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Pac-12 notebook: Huskies top dogs in Week 1

The SportsXchange

Washington's stadium wasn't the only thing with a new look.

The unranked Huskies unveiled their $280 million renovation of Husky Stadium on Saturday night and it turned out to be quite a party as Washington dominated No. 19 Boise State, 38-6.

The Huskies also unleashed a new fast-paced offense that helped quarterback Keith Price return to his 2011 form after a down year last season. Price was 23-for-31 for 324 yards and two touchdowns as he passed Cody Pickett for the most touchdown passes in school history with 56.

Washington also showed off its ground game as Bishop Sankey ran for 161 yard and two touchdowns. Making the win more impressive, the Huskies were without All-American tight end Austin Seferian-Jenkins, who was suspended after he pleaded guilty to DUI during the offseason.

The Huskies gave the Pac-12 its most impressive victory of the opening weekend as the conference went 7-3 overall. The biggest blow for the conference was No. 25 Oregon State losing 49-46 at home to Eastern Washington, an FCS school.

There are not many big matchups ahead in Week 2 for the Pac-12 as most teams will be favored against smaller schools. Oregon visits Virginia in the marquee matchup nationally for the conference.

The first conference game is scheduled for Saturday when Washington State visits USC.

FIVE BIGGEST TAKEAWAYS FROM WEEK 1 IN THE PAC-12

1. This is a passing league. Cal's Jared Goff threw for 445 yards, Oregon State's Sean Mannion threw for 422, Colorado's Connor Wood threw for 400, Washington State's Connor Halliday threw for 344 yards, Washington's Keith Price threw for 324, and Utah's Travis Wilson threw for 302. The returning all-conference quarterback, Marcus Mariota of Oregon, threw only 21 times but had 234 yards through the air.

2. After four years of Matt Barkley, USC may not be able to keep up with the passing attack of the rest of the league. Coach Lane Kiffin did not pick a starting quarterback after fall camp, but said he liked both of his potential starters. However, neither looked sharp against Hawaii, a program that has been known to give up a lot of passing yards. Max Wittek and Cody Kessler combined to throw for just 172 yards and All-American receiver Marqise Lee looked frustrated at times on the field.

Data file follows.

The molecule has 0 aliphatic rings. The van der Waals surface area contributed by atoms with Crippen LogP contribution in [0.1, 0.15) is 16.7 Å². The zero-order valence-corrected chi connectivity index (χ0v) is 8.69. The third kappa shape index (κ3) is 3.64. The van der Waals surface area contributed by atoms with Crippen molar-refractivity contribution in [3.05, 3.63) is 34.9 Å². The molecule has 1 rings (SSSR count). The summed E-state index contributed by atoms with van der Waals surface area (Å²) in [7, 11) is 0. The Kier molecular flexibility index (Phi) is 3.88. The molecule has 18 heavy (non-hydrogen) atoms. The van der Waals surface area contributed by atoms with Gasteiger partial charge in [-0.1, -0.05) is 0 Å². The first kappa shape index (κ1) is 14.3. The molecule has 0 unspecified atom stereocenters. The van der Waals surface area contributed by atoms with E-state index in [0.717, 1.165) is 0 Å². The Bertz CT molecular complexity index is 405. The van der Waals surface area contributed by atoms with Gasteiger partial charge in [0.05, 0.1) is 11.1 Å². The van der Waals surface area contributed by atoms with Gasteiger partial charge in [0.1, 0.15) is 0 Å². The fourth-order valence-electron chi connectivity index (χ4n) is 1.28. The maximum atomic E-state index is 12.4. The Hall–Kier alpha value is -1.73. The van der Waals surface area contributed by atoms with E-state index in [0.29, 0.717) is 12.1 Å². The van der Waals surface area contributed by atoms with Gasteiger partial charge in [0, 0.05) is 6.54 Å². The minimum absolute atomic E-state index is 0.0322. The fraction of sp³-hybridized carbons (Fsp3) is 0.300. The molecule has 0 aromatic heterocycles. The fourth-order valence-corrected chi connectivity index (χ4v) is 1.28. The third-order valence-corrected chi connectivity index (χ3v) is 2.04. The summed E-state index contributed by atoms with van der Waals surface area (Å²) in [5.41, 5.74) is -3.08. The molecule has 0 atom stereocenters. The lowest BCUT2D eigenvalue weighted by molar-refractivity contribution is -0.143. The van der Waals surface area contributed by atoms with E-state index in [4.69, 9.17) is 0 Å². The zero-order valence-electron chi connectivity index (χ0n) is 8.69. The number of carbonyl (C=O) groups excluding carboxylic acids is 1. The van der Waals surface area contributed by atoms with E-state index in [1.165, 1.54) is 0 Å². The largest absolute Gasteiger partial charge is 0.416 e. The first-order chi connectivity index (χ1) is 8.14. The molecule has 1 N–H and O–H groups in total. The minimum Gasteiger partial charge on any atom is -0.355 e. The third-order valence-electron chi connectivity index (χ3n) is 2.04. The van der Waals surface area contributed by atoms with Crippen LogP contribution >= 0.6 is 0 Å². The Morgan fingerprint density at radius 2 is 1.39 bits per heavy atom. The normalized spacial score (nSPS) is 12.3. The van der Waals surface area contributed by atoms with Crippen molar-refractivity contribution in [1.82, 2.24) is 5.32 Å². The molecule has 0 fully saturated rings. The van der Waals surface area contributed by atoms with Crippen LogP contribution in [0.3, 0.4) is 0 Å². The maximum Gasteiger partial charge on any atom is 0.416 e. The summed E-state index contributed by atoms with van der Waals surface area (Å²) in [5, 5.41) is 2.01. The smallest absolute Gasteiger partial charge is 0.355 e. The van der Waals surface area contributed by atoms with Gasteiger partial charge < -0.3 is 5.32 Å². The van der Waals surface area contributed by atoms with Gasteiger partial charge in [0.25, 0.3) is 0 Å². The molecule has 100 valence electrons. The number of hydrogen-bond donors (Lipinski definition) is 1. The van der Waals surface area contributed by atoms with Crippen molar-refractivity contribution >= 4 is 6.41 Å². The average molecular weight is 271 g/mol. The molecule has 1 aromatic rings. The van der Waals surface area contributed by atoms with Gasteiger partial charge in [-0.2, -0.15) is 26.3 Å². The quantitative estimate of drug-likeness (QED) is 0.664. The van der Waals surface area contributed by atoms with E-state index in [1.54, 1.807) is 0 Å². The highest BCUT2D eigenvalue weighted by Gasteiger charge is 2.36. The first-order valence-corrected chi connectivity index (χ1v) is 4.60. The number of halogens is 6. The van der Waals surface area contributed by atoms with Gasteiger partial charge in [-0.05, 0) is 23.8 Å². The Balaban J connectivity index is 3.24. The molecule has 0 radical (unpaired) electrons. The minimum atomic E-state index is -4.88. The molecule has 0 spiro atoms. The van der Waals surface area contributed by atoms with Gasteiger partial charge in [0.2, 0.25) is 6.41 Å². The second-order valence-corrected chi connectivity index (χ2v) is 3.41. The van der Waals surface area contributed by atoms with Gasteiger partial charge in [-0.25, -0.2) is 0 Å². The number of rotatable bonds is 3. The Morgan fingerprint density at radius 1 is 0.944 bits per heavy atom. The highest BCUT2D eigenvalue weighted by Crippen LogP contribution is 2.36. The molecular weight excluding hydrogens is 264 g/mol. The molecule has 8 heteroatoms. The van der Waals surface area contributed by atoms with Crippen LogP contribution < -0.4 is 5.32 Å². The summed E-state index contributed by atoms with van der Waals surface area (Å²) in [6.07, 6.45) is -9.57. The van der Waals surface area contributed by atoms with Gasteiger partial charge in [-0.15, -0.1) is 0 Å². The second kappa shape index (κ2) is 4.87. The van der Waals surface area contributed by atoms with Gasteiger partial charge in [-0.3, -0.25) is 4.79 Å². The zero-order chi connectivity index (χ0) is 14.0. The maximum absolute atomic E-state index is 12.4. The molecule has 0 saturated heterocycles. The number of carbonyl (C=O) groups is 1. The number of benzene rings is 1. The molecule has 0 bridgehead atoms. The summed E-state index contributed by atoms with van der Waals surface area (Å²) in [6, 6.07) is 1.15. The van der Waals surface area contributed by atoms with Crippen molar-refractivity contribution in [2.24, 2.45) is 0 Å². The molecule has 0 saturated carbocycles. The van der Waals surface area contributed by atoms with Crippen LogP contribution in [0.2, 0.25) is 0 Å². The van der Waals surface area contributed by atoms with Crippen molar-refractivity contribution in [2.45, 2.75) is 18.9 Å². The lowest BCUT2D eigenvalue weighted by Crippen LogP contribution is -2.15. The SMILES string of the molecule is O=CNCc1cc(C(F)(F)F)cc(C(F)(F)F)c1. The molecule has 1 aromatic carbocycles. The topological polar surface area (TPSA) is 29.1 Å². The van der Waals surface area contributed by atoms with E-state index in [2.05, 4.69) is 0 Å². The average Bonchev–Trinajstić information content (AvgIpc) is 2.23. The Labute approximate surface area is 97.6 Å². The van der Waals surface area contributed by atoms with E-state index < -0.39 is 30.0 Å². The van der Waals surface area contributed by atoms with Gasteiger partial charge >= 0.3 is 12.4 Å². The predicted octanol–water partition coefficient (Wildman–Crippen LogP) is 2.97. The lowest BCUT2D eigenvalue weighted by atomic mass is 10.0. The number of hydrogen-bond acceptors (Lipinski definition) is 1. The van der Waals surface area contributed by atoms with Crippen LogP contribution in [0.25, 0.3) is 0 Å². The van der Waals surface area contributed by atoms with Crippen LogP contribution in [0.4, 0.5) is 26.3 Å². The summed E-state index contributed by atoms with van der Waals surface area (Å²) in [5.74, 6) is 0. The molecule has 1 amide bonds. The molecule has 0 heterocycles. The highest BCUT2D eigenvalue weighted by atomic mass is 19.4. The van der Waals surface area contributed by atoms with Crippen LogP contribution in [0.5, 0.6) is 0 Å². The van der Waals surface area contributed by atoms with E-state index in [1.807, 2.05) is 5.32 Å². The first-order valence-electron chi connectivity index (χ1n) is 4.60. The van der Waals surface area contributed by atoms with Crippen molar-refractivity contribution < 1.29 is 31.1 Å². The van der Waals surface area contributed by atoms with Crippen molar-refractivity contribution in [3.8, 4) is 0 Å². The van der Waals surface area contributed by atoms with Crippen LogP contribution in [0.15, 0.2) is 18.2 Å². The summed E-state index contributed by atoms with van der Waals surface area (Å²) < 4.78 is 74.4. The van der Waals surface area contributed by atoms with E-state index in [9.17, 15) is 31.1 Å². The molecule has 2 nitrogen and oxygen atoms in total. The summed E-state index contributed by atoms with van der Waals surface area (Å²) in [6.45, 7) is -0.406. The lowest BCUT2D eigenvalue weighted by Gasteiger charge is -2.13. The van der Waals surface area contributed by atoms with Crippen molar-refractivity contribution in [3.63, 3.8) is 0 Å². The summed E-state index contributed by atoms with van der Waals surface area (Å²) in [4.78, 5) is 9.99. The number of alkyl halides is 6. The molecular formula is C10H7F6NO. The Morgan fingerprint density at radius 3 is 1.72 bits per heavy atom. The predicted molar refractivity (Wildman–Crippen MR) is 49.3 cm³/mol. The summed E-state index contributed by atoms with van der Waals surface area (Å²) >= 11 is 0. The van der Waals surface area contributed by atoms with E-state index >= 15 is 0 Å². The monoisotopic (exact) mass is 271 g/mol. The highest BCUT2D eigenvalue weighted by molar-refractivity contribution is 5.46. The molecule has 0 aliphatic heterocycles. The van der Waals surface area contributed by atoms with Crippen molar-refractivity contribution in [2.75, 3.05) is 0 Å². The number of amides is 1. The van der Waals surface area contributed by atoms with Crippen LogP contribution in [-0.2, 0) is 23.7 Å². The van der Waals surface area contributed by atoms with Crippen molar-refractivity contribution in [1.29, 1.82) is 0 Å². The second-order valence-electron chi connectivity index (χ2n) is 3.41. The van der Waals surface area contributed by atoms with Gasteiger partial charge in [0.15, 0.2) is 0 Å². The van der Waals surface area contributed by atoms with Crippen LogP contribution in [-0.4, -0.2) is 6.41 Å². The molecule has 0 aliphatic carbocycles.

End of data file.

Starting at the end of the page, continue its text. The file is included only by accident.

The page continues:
3. Oregon will still be able to run the ball. The Ducks have ranked among the nation's leaders in rushing the past four years with LaMichael James and Kenjon Barner leading the way, but both of them are now in the NFL. There were questions as to whether or not the Ducks had a true feature back this year and Oregon showed in its opener that it may have two. De'Anthony Thomas ran for 128 yards on 18 carries, an average of 7.1 per rush, while Byron Marshall had 124 yards on eight carries, an average of 15.5 per carry.

4. The North Division is not a two-team race. Oregon and Stanford have combined to win the past four conference titles and Oregon won the first North title in 2011 followed by Stanford last year. Oregon is ranked No. 3 and Stanford is No. 4 and those two entered the season as heavy favorites while Washington was unranked to start the season, but the Huskies proved they could be in the mix with an upset of Boise State.

5. Oregon State was overrated. The Beavers began the season ranked No. 25 and looked like they would be favored in their first seven games to get off to a good start. However, OSU became the first Pac-12 team to ever lose to Eastern Washington and its defense was so bad against an FCS school that the Beavers may have a tough time limiting the high-powered passing attacks in the Pac-12.
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